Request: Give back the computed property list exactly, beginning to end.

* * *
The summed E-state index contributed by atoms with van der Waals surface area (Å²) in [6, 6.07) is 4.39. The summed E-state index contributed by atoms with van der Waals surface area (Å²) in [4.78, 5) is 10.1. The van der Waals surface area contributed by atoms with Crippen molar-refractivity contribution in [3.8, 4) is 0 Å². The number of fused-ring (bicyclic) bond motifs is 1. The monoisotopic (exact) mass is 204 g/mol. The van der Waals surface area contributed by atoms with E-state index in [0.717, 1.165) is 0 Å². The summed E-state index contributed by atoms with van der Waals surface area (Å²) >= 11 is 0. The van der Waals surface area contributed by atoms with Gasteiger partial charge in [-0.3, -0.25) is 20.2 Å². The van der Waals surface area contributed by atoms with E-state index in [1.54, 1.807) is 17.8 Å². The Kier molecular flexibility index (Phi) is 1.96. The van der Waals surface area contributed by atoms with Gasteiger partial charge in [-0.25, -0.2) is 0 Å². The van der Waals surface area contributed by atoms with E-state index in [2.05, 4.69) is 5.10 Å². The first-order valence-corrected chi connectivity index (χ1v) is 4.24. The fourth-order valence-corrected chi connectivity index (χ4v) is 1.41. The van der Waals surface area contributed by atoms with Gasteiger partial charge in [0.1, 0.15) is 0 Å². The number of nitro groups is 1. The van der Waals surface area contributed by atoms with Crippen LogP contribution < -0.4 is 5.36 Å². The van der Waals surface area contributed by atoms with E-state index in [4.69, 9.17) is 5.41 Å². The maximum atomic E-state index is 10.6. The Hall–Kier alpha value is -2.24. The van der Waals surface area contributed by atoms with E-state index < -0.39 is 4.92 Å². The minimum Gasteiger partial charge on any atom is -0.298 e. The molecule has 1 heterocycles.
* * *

The summed E-state index contributed by atoms with van der Waals surface area (Å²) in [6, 6.07) is 4.39. The summed E-state index contributed by atoms with van der Waals surface area (Å²) in [4.78, 5) is 10.1. The van der Waals surface area contributed by atoms with Crippen molar-refractivity contribution in [3.8, 4) is 0 Å². The number of fused-ring (bicyclic) bond motifs is 1. The monoisotopic (exact) mass is 204 g/mol. The van der Waals surface area contributed by atoms with E-state index in [0.717, 1.165) is 0 Å². The summed E-state index contributed by atoms with van der Waals surface area (Å²) >= 11 is 0. The van der Waals surface area contributed by atoms with Gasteiger partial charge in [-0.3, -0.25) is 20.2 Å². The van der Waals surface area contributed by atoms with E-state index in [1.54, 1.807) is 17.8 Å². The Kier molecular flexibility index (Phi) is 1.96. The van der Waals surface area contributed by atoms with Gasteiger partial charge in [-0.25, -0.2) is 0 Å². The van der Waals surface area contributed by atoms with E-state index in [2.05, 4.69) is 5.10 Å². The first-order valence-corrected chi connectivity index (χ1v) is 4.24. The fourth-order valence-corrected chi connectivity index (χ4v) is 1.41. The van der Waals surface area contributed by atoms with Gasteiger partial charge in [0.1, 0.15) is 0 Å². The number of nitro groups is 1. The van der Waals surface area contributed by atoms with Crippen LogP contribution < -0.4 is 5.36 Å². The van der Waals surface area contributed by atoms with E-state index in [4.69, 9.17) is 5.41 Å². The maximum atomic E-state index is 10.6. The Hall–Kier alpha value is -2.24. The van der Waals surface area contributed by atoms with E-state index < -0.39 is 4.92 Å². The minimum Gasteiger partial charge on any atom is -0.298 e. The molecule has 1 heterocycles.